Which begs the question, was it necessary to declare the lockdown in view of the disruption it has caused in the life of the ordinary person and the damage to the national economy. There is no gainsaying that in pursuit of preserving the lives of the people, especially after seeing what is happening in other countries where people are dying like flies from Covid-19, it was good judgment on the part of the authorities to err on the side of caution. And perhaps to that extent government must be commended for having made the decision to impose a lockdown when it did.
However, after four weeks of lockdown, based on the analysis of the pattern of transmission, and taking into account what the authorities have managed to achieve so far, one wonders if it really was necessary to extend the lockdown? Granted, health authorities needed more time to contain the situation relating to Metsimotlhabe and the other five villages. But did this warrant another week of tight lockdown especially taking into consideration that the cases referred to appear anecdotal as opposed to being a pattern or trend? Mass screening would have led our teams to more cases to be able to discern a pattern of pockets of infections around the country. In my own estimation work associated with the Metsimotlhabe case, and others, could still have been done during Phase 2 (two) of the exit plan even if it kicked in tomorrow in which case an extension was not necessary. From what the President said the relaxation of the lockdown rules is going to be gradual, staggered and phased. So why extend?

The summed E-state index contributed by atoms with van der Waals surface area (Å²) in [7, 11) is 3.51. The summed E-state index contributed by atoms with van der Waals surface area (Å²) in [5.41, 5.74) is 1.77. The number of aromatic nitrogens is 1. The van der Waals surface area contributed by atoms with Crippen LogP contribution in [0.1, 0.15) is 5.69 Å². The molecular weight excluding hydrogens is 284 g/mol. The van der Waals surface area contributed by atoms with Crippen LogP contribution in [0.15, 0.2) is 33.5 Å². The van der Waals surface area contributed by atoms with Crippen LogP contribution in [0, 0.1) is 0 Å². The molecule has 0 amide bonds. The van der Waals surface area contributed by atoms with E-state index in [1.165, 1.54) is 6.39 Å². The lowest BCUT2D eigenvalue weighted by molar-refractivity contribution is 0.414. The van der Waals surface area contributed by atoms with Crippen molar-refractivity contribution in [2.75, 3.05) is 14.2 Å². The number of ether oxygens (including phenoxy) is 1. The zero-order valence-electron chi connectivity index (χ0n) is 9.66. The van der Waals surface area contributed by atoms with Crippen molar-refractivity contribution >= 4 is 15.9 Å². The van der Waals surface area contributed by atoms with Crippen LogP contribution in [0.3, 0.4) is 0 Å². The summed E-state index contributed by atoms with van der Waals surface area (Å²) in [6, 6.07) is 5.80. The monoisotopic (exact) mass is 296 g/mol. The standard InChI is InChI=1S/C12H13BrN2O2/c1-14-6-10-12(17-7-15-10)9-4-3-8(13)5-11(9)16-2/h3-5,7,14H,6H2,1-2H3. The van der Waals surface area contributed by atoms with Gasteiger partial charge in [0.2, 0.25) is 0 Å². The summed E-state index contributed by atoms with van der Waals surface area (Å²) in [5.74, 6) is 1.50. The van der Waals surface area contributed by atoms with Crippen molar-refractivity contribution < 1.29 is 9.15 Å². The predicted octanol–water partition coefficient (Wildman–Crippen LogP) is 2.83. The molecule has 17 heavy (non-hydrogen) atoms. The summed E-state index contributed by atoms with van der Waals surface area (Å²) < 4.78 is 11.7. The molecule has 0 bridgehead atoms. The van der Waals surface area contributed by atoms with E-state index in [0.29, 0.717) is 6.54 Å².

Countries like Zambia, Kenya, Senegal, Singapore and Sweden never really imposed tight lockdowns and they have done as well, if not better than their peers who had lockdowns. Instead these countries declared dusk-to-dawn curfews or closed off certain parts of the country, which were hotspots, from the rest of the population. Most importantly they enforced social distancing which included closure of non-essential services. Others did not even
Policy response must be commensurate with the challenge at hand. At the time the lockdown started on April 2, 2020, we only had seven cases and one death. We are now at 23 confirmed cases and one death. The jury is still out on whether the apparent gentle gradient of the curve is due to the lockdown or the fact that testing is not being done aggressively. It would also be interesting to know what would have happened to the curve if we had taken full advantage of the lockdown period to do all the things mentioned above. We may have to wait until the next lockdown to get a reliable answer to that question.